Forgiveness Fridays – ‘I am that woman!’

Forgiveness is freedom – it’s an adage I often say, but one that Tania Vaughan embodies as she shares, “I am that woman.” The sinner. The spit upon. The one greatly loved who is forgiven. What a moving and faith-building narrative – may we all know that same freedom.

Heading to Luke chapter 7 and the story of ‘A sinful woman forgiven’ in a series about forgiveness may seem rather obvious but this story has always touched me. I am that woman.

Because I recognise her, I am amazed at the bravery she shows in entering the home of Simon the Pharisee. She was the kind of woman who was not accepted in polite circles and would not have been invited to dinner. It’s possible some of the men knew her, maybe intimately. They certainly knew who and what kind of woman she was. Yet none of them spoke it out loud.

I’m sure it was obvious to her that they knew by the looks they gave her and each other. No-one said it but they were thinking it. In the passage it says that Simon ‘said to himself’, “If this man were a prophet, he would have known who and what kind of woman this is who is touching him—that she is a sinner.” (Luke 7:39 NRSV). She was the kind of woman who should not be touching a rabbi.

I was that kind of woman. Maybe I didn’t sell myself, but I sold myself short. Long before I knew Jesus I filled an empty and broken life with drinking and men. I lived on the fringe of polite circles where everyone knew what kind of woman I was, some personally. In company no-one said a word but they sent sidelong glances to me and passed knowing looks between themselves. I was not the kind of woman you invited in.

Jesus reached out to me, a woman like that!

The woman in the story wasn’t invited in to dinner but she entered the house; maybe it was a house she knew but she wasn’t welcome. She stood beside Jesus and poured her tears out on him, washing his feet. What gave her the courage to enter someone’s home and do that? It’s the same thing that gives me the courage to stand and tell my story without shame.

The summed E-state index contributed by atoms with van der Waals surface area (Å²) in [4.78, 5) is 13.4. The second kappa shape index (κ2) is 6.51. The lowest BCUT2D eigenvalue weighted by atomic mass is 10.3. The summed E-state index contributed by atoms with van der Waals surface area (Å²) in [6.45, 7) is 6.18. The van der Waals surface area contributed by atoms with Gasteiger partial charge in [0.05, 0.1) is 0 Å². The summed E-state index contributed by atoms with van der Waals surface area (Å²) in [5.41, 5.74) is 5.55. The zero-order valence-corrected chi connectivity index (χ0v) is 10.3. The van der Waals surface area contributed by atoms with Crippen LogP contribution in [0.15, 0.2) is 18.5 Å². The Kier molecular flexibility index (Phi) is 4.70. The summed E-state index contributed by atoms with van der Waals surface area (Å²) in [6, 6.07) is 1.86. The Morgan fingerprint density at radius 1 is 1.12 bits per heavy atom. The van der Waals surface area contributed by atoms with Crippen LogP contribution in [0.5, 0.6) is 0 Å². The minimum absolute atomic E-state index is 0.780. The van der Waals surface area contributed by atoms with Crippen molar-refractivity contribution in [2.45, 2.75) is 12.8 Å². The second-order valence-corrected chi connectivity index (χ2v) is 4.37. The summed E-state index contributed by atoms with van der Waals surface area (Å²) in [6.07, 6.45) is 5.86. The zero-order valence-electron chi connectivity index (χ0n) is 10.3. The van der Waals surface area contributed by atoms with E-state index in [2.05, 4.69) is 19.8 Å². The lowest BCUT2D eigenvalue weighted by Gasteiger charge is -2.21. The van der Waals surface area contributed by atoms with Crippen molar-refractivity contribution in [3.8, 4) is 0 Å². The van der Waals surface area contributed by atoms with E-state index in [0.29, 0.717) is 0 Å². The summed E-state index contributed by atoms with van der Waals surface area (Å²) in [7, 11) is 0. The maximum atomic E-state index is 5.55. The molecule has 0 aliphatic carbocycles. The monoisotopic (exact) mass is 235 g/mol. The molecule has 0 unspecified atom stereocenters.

It’s knowing unconditional love, acceptance and unquestioning forgiveness. Not just receiving all of that but having faith in the giver and faith to receive it. Jesus says to her ‘Your faith has saved you; go in peace’ (Luke 7:50 NRSV).

Peter Paul Rubens and Anthony van Dyck. A woman washes Christ’s feet in the house of Simon the Pharisee. circa 1615. Saint Petersburg, Hermitage Museum.

Having the faith to receive forgiveness is much harder than it sounds. Although for many years I believed that God had forgiven me, I had no faith in that forgiveness and had not forgiven myself. I could not go in peace.

Jesus not only pours out an abundance of forgiveness giving us courage to stand. He pours himself into us giving us the faith to forgive ourselves. It was only when I had accepted Jesus within me and forgiven myself that I had the courage to speak.

That woman was brave and could stand in a room where people knew who and what she was not because Jesus forgave her but because she accepted his forgiveness and took it upon herself. I am that woman.

Tania Vaughan is a speaker and writer. She loves teaching from the Bible and sharing her testimony at events and conferences to encourage women into a deeper relationship with God. Tania is currently studying Theology at Trinity College in Bristol and working as a freelance web designer to fund her studies (www.hartandesign.com).

You can find out more about Tania, read devotions, listen to audio teaching and book her to speak at your event through her website www.taniavaughan.com.

Amy’s book The Living Cross explores forgiveness through a series of daily Bible readings for Lent. You can find out more about it, and how to purchase, here.

1 Response

  1. Having known Tania well for many years, and welcomed her into the writing group I lead, I can vouch for the joy that fills her life, her laughter, her love. She is, indeed, that woman. Forgiven. Free. Forever. Thank you for sharing your story dear friend.

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